Learn piano online, exercises to help you improve your fingering techniques.
You are sitting in front of a piano. You see the white keys and the black keys. The keyboard stares back at you.
You stretch out your arms out to play a note. But which finger should you use to hit the key?
That sudden demand for a decision has halted me in my tracks before.
Knowing which finger to use to play a note on a piano is called the fingering. Correct choice of fingerings results in a smooth flowing music and soul soothing rhythm.
Wrong choice of fingers is like making a wrong turn while driving. You will have to turn back in order to get back on the right path again.
On most beginners’s level piano music sheet there are numbers to help you with the fingering. The fingers these numbers represent are:
1 = Thumb
2 = Index finger
3 = Middle finger
4 = Ring finger
5 = Pinkie
Play middle C with your thumb, E with the index finger and G using the middle finger. Swing your thumb under the fingers to play the next C one octave higher. Repeat the same finger application as before to hit E with the index finger, G with the middle finger and complete the phrase by playing C one octave higher with the pinkie.
Can you do that again with the left hand?
Let me help you out a bit. Play middle C with the left pinkie, E with the middle finger and G with the index finger. You will notice your thumb is now free to play the C one octave higher. Next swing the middle finger over the thumb to play E. Use the index finger to play G, finish off on C one octave higher with your thumb.
That wasn’t so hard. Good job!
You have just played the arpeggio of C major. Practising arpeggios as one of your regular piano exercises is an effective way to master fingering techniques.
Most piano pieces have the melody played with the right hand while the left hand plays the accompaniment.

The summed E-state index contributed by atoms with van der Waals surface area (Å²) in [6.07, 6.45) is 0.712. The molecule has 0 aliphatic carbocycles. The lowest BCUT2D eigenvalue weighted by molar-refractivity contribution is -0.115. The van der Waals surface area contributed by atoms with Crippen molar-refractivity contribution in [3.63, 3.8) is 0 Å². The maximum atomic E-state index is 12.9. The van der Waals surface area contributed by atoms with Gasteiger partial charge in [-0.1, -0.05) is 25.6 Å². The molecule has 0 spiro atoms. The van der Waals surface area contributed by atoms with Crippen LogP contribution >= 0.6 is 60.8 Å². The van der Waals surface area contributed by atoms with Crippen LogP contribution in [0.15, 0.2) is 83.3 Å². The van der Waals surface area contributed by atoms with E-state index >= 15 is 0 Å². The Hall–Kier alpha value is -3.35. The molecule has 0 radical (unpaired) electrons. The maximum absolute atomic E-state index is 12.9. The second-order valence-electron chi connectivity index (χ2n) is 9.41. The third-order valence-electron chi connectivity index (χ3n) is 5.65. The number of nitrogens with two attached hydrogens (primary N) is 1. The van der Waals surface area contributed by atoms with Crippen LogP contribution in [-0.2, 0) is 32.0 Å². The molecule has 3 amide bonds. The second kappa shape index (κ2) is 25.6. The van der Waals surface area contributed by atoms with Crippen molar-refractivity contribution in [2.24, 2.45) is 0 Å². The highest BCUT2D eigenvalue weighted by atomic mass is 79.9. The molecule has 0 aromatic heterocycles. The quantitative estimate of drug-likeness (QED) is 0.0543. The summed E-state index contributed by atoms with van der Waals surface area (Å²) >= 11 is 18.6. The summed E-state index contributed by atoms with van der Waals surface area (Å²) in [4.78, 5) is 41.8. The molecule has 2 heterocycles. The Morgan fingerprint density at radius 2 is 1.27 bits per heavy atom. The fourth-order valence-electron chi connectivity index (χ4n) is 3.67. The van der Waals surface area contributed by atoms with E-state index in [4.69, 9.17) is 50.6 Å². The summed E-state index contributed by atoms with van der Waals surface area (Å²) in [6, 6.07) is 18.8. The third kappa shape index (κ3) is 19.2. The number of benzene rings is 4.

Melody is harder to play than accompaniment, so for most of us, technically our right hand is stronger than the left hand because it is doing more of the difficult tasks.
How do you make your left hand’s technique as strong as your right?
Make the left hand imitate the right hand. Select a bar or two on a piano piece, play them using the right hand repeatedly at a high speed, then immediately play the same bars with the left.
The exercise enables the left hand to understand how the right hand plays the music and absorb its techniques.
There is a tip I can offer you if you feel your fingers are getting tired from the exercise.
Loosen your wrists do not make the wrists and the fingers stiff. When you do this you are exerting unnecessary strength on your hands, which is why they tire. Breathe, relax and soften your touch on the keys on the piano – can you feel the difference?
If you do not, do not get frustrated. After doing everything right and practising for hours but you still feel that you have not made progress, it is time to stop practising for the day.
Sleep on it. Let your subconcious brain take over. While asleep new muscles and nerves will develop, the next day when you play the results can surprise you.